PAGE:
- Buy furniture within a certain radius of your home (some people try to keep their purchases sourced/manufactured within 100 miles of the home) in order to save on transportation energy/pollution. In Nashville, you should have easy access to NC built furniture, for example.

- I have read that candles are a good way to save on heating costs, but I'm sure there are some trade offs.

- Also, environmentally and economically, making do with what you already own is always a savings. It doesn't help the environment that much if you (to choose an extreme example for illustration) replace a 5 year old fridge simply because new ones are much more efficient. The manufacture of the new one is still a major part of its life cycle cost (economically and environmentally).

- I'm not sure how you commute, but there are also lots of ways to be thrifty and green on that front.

- You could also tally up your carbon footprint and put money into carbon credits.

- If your power company does it, you can pay a little extra for green power. Its often more efficient to let the larger producers do the green power rather than try to do it on your own home (I think I did the analysis once and it would tak 25 years for a pay back, which means I could spend that money on other things and maybe do more good).

- Don't smoke.

- Go organic for food (and if you're extreme, clothing too). But skip the organic chicken, as it has significantly higher risk for salmonella. (Although dying is the most environmentally friendly thing people can do... <-- in poor taste, sorry)

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This is all very good advice. Thanks to everyone!

I do try practice many of the things y'all (that's Nashville for "you guys") recommend. Toaster over, instead of full size, hibernate my computer. I even have a 35 mile commute on which I ride the bus for about 30 of it. I ride my bike frequently despite that my particular neighborhood is about as pedestrian hostile as it gets.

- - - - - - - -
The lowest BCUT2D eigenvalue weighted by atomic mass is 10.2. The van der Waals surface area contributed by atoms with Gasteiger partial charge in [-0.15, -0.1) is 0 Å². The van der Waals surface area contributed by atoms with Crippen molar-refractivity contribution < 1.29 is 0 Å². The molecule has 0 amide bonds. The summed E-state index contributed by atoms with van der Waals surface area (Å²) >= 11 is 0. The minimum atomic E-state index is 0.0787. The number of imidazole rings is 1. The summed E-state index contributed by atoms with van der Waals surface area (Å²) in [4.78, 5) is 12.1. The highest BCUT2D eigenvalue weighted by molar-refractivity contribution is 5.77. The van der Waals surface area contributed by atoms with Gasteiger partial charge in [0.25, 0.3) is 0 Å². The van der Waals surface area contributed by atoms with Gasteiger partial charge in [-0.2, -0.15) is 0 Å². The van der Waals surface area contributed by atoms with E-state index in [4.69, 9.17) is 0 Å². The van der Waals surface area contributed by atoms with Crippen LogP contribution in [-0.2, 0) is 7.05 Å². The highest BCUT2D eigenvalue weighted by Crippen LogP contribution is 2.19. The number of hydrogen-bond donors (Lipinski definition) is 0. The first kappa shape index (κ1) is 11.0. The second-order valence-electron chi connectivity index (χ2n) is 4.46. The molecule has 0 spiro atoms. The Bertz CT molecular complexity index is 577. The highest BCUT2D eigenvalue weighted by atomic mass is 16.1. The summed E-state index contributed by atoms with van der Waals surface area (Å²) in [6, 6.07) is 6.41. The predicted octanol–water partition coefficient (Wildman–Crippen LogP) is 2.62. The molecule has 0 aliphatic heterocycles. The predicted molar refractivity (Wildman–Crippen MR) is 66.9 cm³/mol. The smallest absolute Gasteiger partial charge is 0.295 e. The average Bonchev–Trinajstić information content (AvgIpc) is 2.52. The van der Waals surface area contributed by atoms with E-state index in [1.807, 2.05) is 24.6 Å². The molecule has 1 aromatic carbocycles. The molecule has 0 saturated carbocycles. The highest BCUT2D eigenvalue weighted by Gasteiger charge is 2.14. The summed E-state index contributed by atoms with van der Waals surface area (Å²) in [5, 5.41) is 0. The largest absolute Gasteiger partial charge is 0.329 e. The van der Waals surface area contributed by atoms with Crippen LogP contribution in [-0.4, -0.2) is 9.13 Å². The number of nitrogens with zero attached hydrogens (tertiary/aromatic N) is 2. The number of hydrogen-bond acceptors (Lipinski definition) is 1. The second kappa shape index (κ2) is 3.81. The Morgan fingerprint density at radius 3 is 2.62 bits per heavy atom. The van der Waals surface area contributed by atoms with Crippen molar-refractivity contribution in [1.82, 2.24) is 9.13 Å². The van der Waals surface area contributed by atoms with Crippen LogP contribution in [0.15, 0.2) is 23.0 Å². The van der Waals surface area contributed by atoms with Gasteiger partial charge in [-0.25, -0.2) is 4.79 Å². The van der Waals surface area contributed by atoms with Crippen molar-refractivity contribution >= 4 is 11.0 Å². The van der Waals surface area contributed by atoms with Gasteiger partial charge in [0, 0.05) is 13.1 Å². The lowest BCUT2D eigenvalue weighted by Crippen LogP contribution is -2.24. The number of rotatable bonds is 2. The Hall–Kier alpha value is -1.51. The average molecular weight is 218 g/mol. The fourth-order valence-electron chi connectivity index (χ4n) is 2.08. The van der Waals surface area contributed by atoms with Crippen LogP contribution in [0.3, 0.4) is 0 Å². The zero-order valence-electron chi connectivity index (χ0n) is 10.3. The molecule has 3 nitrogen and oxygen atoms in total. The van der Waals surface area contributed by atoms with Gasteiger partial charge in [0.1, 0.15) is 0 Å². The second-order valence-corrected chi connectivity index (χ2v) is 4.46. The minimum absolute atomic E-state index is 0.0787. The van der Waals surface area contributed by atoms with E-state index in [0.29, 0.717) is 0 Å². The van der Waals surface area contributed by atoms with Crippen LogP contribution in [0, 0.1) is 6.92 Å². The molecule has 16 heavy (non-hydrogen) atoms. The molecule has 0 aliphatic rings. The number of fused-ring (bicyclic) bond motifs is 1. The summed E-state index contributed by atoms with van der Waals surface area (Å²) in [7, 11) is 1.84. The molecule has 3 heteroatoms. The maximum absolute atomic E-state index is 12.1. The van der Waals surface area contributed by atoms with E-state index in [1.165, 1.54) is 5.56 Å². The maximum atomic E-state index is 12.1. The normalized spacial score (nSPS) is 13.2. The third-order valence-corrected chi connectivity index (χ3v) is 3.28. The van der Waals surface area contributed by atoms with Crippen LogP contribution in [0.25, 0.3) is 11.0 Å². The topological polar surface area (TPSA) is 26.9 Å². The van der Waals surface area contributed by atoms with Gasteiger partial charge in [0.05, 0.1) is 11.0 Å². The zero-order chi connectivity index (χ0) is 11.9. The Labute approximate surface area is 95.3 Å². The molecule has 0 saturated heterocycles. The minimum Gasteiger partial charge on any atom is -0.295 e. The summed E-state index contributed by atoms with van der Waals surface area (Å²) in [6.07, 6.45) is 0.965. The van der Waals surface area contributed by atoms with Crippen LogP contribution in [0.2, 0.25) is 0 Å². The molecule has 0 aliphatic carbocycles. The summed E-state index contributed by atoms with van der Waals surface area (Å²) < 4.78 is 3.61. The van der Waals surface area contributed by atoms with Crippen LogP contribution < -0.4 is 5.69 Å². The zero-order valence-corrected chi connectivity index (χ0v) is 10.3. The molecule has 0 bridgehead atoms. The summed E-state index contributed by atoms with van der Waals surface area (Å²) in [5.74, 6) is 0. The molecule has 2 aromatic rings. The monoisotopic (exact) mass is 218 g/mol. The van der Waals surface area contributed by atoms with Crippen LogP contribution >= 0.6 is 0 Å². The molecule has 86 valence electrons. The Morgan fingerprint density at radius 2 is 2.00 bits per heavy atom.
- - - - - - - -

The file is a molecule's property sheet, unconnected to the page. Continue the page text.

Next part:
However, organic candles are news to me. I'll look into that. Since I live in Tennessee with the TVA my energy comes from mostly hydroelectric and Nuclear power (I personally consider it more green than fossil fuels, although I know that's controversial). A full fridge vs. an empty one is also very creative, I would have never thought of that.

Dubone, what do you mean by "tally up my carbon footprint and put money into carbon credits"? Sorry, if that's something I should know but I might be misunderstanding you. Please explain.

As far as consumer goods, I'm afraid I can't go that far. As I mentioned I am a part-time conservationist. I also hve to be very frugal. I typically buy products according to how I view the companys policy's(environmental friendliness is a part of that formula) I do however recycle! :D Oh, I also invested in LED christmas lights this year! That makes me feel good.

Cheers! And thanks alot for your help.

P.S.-any favorite "green life" websites you guys can recommend would be cool to check out. I'm new at this life-style and kinda taking it one step at a time. Maybe I'll buy the green furniture in the future, like.....when I don't live in an apartment. :P

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Carbon offsets are explained here: http://en.wikipedia.org/wiki/Carbon_offset

I'm not sure how practical it is, but it is getting more and more references in the media.

In most cases that I have heard of, farmers use the proceeds from selling a carbon offset to reforest land.

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A suggestion that may not be to everyone's taste, but...

If you have not deposited anything solid in the toilet, don't flush. Just shut the lid. This may seem weird but when you think about it, using 5 gallons of water to get rid of about an ounce of pee is far more bizarre.

Some more ideas...

Never use a clean piece of paper to write down or print anything unless it is for "official" use (work, school). Keep a stack of used paper in your printer to print on the back side for all recreational printing. If you work in an office, take home the paper they waste in one day; it will last you a year. Keep a file/drawer of scraps of paper for any time you need to write something down.